20 Funny Songs From Sitcoms

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Over the years, the best sitcoms have managed to get their sight gags and various quotes stuck in our heads days, months even years later. But what about their songs? What about the original music they’ve created just for special musical episodes, dream sequences or musically-inclined characters? These witty auditory gems need to celebrated and so we’ve gathered 20 funny songs from your favorite sitcoms. Read on to relive some of the funniest musical moments from 20 different television shows.

20. “All About Mormons”- South Park


Debut episode: Season 7, Episode 12: “All About Mormons”
The “All About Mormons” episode of South Park consists of musically narrated flashbacks about the history of Mormonism as characters like Stan and Mr. Marsh ask questions about the religion when a Mormon family moves into town. The musical narrations act as a satirical comment on the origins of the Mormonism itself and deftly discusses the difference between faith and reliance on physical evidence for belief in a humorous way. You can view a clip of one of the flashbacks in the video below.

19. “Soft Kitty” The Big Bang Theory


Debut episode: Season 1, Episode 11: The Pancake Batter Anomaly
What’s so great about “Soft Kitty” is that it’s short, catchy, adorable in theme and tone and it also forces Sheldon and Penny to interact in ways their normally polar-opposite personalities wouldn’t allow them to. Penny has to care for Sheldon, and indulge one of his many idiosyncrasies. And Sheldon, in the video below, has to care for Penny and actually has to compromise his own wants and needs in order to comfort her. In that way, “Soft Kitty” is kind of a magic kitty.

18. “Michael’s Diwali Song”- The Office


Debut episode: Season 3, Episode 6: “Diwali”
It’s a song made up by Michael Scott about Diwali, a Hindu holiday. It also happens to be a parody of Adam Sandler’s “Hanukkah Song”. Michael even sings it like Sandler. It’s wonderfully awkward. And the look on Dwight’s face as he plays the music for the song is our favorite part.

17. “Jack’s Subway Tush”- Will and Grace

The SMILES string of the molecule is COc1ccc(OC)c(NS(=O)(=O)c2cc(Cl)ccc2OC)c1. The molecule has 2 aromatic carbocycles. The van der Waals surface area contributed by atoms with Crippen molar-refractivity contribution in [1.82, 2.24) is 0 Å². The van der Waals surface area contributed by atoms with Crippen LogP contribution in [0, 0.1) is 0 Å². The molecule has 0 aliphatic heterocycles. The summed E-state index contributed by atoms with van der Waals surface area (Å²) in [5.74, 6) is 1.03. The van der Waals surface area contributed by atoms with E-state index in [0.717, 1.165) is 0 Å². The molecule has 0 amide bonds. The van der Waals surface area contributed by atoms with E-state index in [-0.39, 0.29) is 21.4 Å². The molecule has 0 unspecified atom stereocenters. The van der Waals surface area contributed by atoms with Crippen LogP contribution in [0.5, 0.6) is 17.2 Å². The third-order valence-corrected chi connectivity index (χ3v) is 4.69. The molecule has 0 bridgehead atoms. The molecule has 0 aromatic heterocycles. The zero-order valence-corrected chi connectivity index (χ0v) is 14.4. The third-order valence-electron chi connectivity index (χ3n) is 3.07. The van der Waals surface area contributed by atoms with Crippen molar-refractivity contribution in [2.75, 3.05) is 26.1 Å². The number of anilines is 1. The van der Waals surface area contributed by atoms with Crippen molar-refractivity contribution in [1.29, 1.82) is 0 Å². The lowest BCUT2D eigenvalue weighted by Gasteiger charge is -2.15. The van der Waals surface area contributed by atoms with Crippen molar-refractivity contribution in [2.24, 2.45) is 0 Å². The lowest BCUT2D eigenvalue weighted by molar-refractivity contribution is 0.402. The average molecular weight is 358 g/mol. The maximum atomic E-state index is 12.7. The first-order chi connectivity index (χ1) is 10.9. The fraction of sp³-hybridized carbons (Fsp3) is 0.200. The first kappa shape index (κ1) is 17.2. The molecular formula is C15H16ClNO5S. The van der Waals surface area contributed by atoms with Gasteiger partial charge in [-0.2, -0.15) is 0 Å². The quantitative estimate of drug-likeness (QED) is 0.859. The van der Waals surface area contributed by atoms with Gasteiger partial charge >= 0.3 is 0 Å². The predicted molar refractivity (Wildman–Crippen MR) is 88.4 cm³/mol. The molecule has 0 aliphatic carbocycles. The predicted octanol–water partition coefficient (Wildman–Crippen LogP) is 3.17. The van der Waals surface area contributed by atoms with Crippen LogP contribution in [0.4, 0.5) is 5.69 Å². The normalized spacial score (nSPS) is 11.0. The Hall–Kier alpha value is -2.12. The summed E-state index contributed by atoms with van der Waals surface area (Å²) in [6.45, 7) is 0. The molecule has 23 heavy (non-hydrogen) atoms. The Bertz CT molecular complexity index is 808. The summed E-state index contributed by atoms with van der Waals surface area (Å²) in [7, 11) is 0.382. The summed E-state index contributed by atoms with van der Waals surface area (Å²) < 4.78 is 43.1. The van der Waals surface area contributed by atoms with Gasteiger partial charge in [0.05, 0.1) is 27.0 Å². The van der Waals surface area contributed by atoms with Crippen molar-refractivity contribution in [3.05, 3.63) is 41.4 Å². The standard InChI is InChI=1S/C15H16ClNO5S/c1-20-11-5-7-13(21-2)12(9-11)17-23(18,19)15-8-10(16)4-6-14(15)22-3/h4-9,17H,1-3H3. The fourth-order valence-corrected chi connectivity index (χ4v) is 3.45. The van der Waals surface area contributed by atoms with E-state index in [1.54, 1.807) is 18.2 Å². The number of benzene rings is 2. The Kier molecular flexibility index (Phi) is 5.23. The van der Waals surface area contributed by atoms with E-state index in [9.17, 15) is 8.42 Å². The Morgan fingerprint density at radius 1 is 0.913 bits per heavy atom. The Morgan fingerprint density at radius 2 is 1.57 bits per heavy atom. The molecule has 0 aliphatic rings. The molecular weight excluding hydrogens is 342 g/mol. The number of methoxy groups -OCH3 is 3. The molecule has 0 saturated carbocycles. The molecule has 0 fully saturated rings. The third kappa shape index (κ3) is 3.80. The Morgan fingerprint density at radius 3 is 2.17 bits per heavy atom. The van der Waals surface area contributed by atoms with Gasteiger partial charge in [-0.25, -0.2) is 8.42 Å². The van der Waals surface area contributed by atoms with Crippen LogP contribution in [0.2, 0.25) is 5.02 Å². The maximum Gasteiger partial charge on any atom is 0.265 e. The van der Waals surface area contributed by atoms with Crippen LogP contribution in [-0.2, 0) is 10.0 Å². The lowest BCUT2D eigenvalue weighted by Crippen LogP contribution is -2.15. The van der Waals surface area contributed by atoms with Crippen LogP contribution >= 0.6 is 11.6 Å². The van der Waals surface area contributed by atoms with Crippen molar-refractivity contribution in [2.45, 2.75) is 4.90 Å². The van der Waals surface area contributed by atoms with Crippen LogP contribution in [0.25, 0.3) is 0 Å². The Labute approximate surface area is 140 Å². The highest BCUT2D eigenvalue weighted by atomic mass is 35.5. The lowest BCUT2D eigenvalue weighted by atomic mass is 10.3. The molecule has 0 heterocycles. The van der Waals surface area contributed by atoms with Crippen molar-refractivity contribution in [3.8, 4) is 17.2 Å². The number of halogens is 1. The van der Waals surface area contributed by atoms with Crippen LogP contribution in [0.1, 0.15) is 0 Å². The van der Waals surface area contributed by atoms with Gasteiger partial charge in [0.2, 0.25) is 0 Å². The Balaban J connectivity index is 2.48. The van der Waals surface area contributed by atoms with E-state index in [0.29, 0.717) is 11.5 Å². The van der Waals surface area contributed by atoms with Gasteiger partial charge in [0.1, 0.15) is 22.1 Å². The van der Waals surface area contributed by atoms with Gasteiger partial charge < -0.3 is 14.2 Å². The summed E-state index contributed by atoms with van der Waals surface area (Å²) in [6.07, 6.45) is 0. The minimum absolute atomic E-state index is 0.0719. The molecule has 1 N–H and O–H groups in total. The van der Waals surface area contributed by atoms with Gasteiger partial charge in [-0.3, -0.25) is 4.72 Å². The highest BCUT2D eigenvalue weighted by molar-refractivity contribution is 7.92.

Debut episode: Season 2, Episode 22: “My Best Friend’s Tush”
It’s really just a short jingle for what’s really an odd but kind of necessary invention created by Jack: a subway “tush”—a portable cushion to sit on while riding a subway in New York City. The jingle is bouncy and upbeat and kind of makes you want to dance. It’s so snappy you’ll have the hardest time trying to get it and Jack’s dance for it out of your head.

16. “Army Song” – MASH


Debut episode: Season 5, Episode 21: “Movie Tonight”
Without entertainment for some parts of the night, the cast of M*A*S*H, is left to entertain themselves. The episode “Movie Tonight” features a number of solo and small-group performances by the cast but “Army Song” is the one number performed by the entire cast. If you’d never watched the show before, “Army Song” would be a great introduction to all of the characters. “Army Song” ended up being a humorous way to quickly get to know each character by their function, and more importantly, by what they find funny about themselves being in the army. You get laughs and a rundown of all of the characters in just a few minutes.

15. “Franklin Comes Alive”- Arrested Development


Debut episode: Season 2, Episode 18: “Righteous Brothers”
This was funny in a way that was painfully awkward. Sometimes Gob’s lack of awareness of anything that extends beyond his world is mind-boggling. It’s as if his wealthy lifestyle has completely isolated him from any other viewpoints but his own. We don’t blame that guy in the recording studio for leaving.

14. “Robot Hell”- Futurama


Debut episode: Season 1, Episode 9: “Hell Is Other Robots”
Futurama’s “Robot Hell” not only helps explain the literal depths of robot-spirituality, we also get a sense of how “bad” Bender truly is. As a helpful guide to the varying levels of robot-evil, the entire song is a funny litany of Bender’s crimes.

13. “The Spring in Springfield”- Simpsons


Debut episode: Season 8, Episode 5: “Bart After Dark”
As punishment for one of Bart’s numerous bad deeds, he is sent to work for the latest person he’s wronged: an old lady with a bad reputation in town. Bart soon find that the woman is not really a scary, evil witch, but rather the owner of Springfield’s local burlesque club. Once Bart’s mother Marge, finds out however, the fun is over for not only Bart and Homer, but for the whole town as well as Marge leads a crusade against Springfield’s Maison Derriere. In an attempt to convince the town to keep the Maison Derriere, Homer begins singing about the club and its impact on the town. The town slowly begins to join in with him, and they eventually decide to keep the club. You can view the the song in the video below. And you can access just the audio here.